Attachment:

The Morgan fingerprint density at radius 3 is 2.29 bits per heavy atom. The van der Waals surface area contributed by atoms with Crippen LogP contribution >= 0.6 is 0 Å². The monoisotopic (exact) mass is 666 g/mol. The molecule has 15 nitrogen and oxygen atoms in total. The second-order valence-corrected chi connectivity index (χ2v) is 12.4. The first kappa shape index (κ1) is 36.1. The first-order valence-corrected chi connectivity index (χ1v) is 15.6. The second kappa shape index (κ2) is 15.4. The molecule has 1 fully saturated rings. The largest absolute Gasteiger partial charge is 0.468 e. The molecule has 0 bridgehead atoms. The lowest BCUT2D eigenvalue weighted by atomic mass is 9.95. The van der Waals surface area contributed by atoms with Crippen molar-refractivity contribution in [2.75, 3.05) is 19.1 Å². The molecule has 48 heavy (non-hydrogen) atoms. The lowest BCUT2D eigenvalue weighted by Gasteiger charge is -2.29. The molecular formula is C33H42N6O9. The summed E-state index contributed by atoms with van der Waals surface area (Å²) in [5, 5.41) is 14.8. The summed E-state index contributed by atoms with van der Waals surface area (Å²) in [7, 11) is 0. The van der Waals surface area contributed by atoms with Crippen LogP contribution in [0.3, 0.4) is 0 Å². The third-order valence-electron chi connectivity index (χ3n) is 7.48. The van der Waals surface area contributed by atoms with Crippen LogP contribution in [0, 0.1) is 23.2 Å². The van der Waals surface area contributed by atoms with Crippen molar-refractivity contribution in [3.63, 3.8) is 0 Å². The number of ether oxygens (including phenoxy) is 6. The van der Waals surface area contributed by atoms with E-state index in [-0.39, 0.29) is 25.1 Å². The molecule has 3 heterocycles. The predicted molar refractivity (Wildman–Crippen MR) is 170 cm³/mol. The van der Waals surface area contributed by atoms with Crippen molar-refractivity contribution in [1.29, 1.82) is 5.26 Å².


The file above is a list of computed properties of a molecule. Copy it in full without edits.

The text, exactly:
The Morgan fingerprint density at radius 3 is 2.29 bits per heavy atom. The van der Waals surface area contributed by atoms with Crippen LogP contribution >= 0.6 is 0 Å². The monoisotopic (exact) mass is 666 g/mol. The molecule has 15 nitrogen and oxygen atoms in total. The second-order valence-corrected chi connectivity index (χ2v) is 12.4. The first kappa shape index (κ1) is 36.1. The first-order valence-corrected chi connectivity index (χ1v) is 15.6. The second kappa shape index (κ2) is 15.4. The molecule has 1 fully saturated rings. The largest absolute Gasteiger partial charge is 0.468 e. The molecule has 0 bridgehead atoms. The lowest BCUT2D eigenvalue weighted by atomic mass is 9.95. The van der Waals surface area contributed by atoms with Crippen molar-refractivity contribution in [2.75, 3.05) is 19.1 Å². The molecule has 48 heavy (non-hydrogen) atoms. The lowest BCUT2D eigenvalue weighted by Gasteiger charge is -2.29. The molecular formula is C33H42N6O9. The summed E-state index contributed by atoms with van der Waals surface area (Å²) in [5, 5.41) is 14.8. The summed E-state index contributed by atoms with van der Waals surface area (Å²) in [7, 11) is 0. The van der Waals surface area contributed by atoms with Crippen LogP contribution in [0.3, 0.4) is 0 Å². The third-order valence-electron chi connectivity index (χ3n) is 7.48. The van der Waals surface area contributed by atoms with Crippen LogP contribution in [0, 0.1) is 23.2 Å². The van der Waals surface area contributed by atoms with Crippen molar-refractivity contribution in [3.63, 3.8) is 0 Å². The number of ether oxygens (including phenoxy) is 6. The van der Waals surface area contributed by atoms with E-state index in [-0.39, 0.29) is 25.1 Å². The molecule has 3 heterocycles. The predicted molar refractivity (Wildman–Crippen MR) is 170 cm³/mol. The van der Waals surface area contributed by atoms with Crippen molar-refractivity contribution in [1.29, 1.82) is 5.26 Å².